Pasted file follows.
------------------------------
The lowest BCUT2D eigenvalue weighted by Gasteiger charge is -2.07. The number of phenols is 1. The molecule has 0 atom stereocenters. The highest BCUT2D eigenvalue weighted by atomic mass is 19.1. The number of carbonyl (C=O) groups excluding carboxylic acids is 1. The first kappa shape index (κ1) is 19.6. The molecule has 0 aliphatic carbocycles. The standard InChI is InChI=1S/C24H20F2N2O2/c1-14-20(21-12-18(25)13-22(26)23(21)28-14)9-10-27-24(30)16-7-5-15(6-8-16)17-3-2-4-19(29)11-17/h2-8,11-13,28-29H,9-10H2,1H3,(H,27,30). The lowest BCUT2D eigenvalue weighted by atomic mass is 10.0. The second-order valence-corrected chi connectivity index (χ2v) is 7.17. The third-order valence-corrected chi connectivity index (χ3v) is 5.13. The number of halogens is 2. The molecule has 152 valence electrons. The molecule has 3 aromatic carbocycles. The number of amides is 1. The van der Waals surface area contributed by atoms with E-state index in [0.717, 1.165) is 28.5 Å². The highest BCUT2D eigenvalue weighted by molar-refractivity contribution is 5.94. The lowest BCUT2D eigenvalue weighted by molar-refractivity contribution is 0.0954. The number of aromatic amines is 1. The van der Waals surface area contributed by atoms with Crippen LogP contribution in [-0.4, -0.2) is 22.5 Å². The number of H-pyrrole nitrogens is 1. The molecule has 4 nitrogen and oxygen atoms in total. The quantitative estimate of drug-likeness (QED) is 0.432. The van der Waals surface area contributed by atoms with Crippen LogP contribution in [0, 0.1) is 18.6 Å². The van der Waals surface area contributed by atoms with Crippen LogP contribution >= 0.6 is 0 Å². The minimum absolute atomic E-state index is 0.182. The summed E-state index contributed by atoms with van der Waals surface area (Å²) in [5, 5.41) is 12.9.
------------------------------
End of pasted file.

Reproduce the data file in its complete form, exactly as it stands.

The lowest BCUT2D eigenvalue weighted by Gasteiger charge is -2.07. The number of phenols is 1. The molecule has 0 atom stereocenters. The highest BCUT2D eigenvalue weighted by atomic mass is 19.1. The number of carbonyl (C=O) groups excluding carboxylic acids is 1. The first kappa shape index (κ1) is 19.6. The molecule has 0 aliphatic carbocycles. The standard InChI is InChI=1S/C24H20F2N2O2/c1-14-20(21-12-18(25)13-22(26)23(21)28-14)9-10-27-24(30)16-7-5-15(6-8-16)17-3-2-4-19(29)11-17/h2-8,11-13,28-29H,9-10H2,1H3,(H,27,30). The lowest BCUT2D eigenvalue weighted by atomic mass is 10.0. The second-order valence-corrected chi connectivity index (χ2v) is 7.17. The third-order valence-corrected chi connectivity index (χ3v) is 5.13. The number of halogens is 2. The molecule has 152 valence electrons. The molecule has 3 aromatic carbocycles. The number of amides is 1. The van der Waals surface area contributed by atoms with E-state index in [0.717, 1.165) is 28.5 Å². The highest BCUT2D eigenvalue weighted by molar-refractivity contribution is 5.94. The lowest BCUT2D eigenvalue weighted by molar-refractivity contribution is 0.0954. The number of aromatic amines is 1. The van der Waals surface area contributed by atoms with Crippen LogP contribution in [-0.4, -0.2) is 22.5 Å². The number of H-pyrrole nitrogens is 1. The molecule has 4 nitrogen and oxygen atoms in total. The quantitative estimate of drug-likeness (QED) is 0.432. The van der Waals surface area contributed by atoms with Crippen LogP contribution in [0, 0.1) is 18.6 Å². The van der Waals surface area contributed by atoms with Crippen LogP contribution >= 0.6 is 0 Å². The minimum absolute atomic E-state index is 0.182. The summed E-state index contributed by atoms with van der Waals surface area (Å²) in [5, 5.41) is 12.9.